August 28, 1990 |
Lazienki Park is a civic treasure nestled amid the postwar Communist concrete of Warsaw. For the past 18 years, Urszula Maciejewska, a diminutive woman with short red hair and enormous energy, has worked as a conservationist in the park and now heads a staff of 40. They are largely devoted to caring for the park's magnificent trees, some of which, at least in age and size, are thought to be unique in Europe.
March 4, 2007 |
Pope Benedict XVI has named a new archbishop of Warsaw, the Polish Episcopate said Saturday, filling a post from which the predecessor resigned after admitting he had cooperated with the communist-era secret police. Kazimierz Nycz, the 57-year-old bishop of Koszalin-Kolobrzeg in northern Poland, replaces Stanislaw Wielgus, who abruptly stepped down Jan. 7 at what was to be his installation Mass. Nycz is seen as holding an impeccable record under communism.
September 18, 1990
Poland's Parliament takes up the question of new parliamentary and presidential elections this week, with both sides of the now-divided Solidarity movement urging an early ballot. National elections in June, 1989, were only partly free, with Communists and then-allied parties guaranteed a minimum number of seats.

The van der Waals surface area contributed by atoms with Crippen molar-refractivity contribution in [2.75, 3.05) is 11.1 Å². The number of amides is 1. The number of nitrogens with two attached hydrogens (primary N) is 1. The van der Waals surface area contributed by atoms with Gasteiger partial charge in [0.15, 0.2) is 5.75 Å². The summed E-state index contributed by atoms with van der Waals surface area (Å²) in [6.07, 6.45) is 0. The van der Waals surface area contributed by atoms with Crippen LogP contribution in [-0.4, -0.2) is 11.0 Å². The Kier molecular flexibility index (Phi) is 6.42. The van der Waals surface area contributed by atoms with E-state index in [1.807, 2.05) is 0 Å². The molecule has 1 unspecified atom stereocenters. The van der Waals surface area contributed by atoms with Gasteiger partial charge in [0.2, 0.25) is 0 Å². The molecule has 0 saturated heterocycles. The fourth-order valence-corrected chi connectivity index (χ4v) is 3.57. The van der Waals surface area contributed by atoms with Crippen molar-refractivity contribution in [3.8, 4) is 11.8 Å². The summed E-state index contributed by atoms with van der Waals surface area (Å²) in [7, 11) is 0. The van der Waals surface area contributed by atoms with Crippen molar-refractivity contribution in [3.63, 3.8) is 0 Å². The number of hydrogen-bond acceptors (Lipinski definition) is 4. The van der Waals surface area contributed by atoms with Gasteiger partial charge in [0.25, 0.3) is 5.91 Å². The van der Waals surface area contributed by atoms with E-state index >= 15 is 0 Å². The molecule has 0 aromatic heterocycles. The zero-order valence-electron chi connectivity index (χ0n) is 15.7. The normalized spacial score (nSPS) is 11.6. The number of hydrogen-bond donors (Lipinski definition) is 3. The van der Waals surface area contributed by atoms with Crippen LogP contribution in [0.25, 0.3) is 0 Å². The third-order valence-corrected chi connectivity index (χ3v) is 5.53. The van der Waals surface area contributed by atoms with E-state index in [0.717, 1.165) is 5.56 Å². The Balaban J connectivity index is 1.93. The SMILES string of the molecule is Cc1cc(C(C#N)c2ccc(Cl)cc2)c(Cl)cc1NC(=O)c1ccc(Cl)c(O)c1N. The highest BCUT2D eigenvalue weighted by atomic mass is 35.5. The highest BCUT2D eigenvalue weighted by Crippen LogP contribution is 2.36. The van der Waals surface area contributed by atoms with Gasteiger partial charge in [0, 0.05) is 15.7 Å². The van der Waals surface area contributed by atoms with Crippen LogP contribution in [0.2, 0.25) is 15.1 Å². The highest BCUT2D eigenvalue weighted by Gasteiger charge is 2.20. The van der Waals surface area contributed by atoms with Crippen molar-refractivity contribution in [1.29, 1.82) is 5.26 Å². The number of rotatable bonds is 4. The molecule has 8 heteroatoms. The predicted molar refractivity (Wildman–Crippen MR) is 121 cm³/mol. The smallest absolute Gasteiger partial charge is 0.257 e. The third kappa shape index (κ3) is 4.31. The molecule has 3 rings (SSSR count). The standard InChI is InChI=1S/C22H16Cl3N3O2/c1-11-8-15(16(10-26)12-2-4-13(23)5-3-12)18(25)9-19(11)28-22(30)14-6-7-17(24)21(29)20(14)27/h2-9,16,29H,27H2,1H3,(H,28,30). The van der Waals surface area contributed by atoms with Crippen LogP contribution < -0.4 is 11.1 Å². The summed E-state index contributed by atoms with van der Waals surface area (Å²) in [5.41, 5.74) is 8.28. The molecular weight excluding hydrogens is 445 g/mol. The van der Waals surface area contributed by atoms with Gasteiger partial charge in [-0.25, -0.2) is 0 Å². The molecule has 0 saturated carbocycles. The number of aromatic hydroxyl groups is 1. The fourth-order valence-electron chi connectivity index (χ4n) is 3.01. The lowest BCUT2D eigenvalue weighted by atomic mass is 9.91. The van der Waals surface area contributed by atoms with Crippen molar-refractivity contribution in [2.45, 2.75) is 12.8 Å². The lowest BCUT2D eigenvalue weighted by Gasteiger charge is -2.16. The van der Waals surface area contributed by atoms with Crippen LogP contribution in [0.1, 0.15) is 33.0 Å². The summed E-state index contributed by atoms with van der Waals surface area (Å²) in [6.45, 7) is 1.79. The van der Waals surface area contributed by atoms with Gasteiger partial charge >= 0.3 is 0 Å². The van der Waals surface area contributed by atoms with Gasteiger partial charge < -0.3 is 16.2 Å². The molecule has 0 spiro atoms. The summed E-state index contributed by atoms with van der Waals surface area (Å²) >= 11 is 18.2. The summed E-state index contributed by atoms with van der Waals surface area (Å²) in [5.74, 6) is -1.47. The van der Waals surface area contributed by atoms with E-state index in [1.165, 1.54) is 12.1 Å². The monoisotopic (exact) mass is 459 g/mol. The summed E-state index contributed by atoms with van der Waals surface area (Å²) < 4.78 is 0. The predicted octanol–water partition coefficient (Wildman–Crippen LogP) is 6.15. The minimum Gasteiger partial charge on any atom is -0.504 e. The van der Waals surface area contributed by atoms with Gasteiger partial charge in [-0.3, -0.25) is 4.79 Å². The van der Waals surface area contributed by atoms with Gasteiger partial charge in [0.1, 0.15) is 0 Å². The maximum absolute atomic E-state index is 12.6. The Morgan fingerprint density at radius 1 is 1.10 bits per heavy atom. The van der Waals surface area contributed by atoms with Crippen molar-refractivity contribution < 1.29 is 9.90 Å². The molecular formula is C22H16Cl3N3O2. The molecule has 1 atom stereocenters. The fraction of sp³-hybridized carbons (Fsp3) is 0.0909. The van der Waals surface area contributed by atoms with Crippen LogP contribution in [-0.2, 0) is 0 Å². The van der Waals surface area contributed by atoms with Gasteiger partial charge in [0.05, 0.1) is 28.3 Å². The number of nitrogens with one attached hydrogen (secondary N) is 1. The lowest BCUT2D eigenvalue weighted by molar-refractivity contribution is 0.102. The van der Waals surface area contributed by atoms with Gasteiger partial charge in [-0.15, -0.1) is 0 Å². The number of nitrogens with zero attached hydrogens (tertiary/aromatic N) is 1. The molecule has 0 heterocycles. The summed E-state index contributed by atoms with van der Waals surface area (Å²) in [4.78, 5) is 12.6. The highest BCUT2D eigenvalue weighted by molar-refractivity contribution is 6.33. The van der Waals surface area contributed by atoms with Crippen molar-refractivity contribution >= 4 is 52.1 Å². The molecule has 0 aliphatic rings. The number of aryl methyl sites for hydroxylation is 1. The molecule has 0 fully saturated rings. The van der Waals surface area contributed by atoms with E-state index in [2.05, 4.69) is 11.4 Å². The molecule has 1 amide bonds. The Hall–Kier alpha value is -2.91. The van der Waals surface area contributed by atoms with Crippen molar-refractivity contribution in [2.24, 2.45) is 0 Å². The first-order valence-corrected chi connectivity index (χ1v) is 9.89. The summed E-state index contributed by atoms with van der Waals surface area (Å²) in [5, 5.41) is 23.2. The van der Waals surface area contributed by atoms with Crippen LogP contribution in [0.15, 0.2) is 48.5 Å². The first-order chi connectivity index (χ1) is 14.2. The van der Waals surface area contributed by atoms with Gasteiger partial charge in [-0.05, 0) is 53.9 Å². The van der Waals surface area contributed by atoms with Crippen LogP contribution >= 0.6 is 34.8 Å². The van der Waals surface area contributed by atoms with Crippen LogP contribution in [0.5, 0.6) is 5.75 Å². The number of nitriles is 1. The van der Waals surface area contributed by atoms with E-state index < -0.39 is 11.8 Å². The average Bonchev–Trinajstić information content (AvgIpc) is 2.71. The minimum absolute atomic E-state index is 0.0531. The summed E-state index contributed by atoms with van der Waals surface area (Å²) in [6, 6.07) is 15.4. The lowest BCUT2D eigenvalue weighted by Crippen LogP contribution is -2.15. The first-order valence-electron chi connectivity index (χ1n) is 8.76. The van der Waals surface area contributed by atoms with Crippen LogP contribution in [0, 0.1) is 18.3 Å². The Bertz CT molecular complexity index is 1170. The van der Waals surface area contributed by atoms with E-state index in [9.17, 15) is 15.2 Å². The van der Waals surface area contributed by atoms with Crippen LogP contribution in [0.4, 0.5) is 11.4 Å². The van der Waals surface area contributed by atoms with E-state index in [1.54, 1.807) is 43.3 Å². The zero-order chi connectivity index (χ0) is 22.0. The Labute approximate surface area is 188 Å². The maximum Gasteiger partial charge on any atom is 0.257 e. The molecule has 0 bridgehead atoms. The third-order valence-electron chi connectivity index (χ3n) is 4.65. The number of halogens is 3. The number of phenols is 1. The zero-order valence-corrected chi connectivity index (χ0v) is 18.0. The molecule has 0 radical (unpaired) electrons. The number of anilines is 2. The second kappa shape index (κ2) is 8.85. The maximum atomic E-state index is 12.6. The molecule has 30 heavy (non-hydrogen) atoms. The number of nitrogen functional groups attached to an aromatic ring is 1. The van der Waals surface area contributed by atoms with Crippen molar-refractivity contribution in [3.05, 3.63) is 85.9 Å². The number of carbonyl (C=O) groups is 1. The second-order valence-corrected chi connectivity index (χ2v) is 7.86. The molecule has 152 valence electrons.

February 22, 1990 |
Prime Minister Tadeusz Mazowiecki said Wednesday that he does not want to see Soviet troops withdrawn from Poland until the issue of Poland's western border with Germany is guaranteed by a formal agreement on German reunification. "We believe that a new stage of history created by the reunification of Germany . . . must not be entered with any ambiguity regarding Poland's western border," Mazowiecki said.
November 3, 1991
Re "The Land of the One-Legged Man" (by Peter S. Goodman, Sept. 22): As a survivor of World War II in my native Warsaw, Poland, may I quote Christopher Marlowe, British dramatist: "Accurst be he who first invented war." Your cover story on Cambodia is yet another example. SOPHIE BINGHAM Laguna Hills
February 14, 1989 |
"Man of Iron," a film chronicling the birth of the Solidarity trade union movement, is being shown in Warsaw, Poland, for the first time since its premiere in 1981. The return of the film, which includes a cameo appearance by Solidarity leader Lech Walesa, paralleled the start of talks last week by the Polish government and the outlawed union on reform.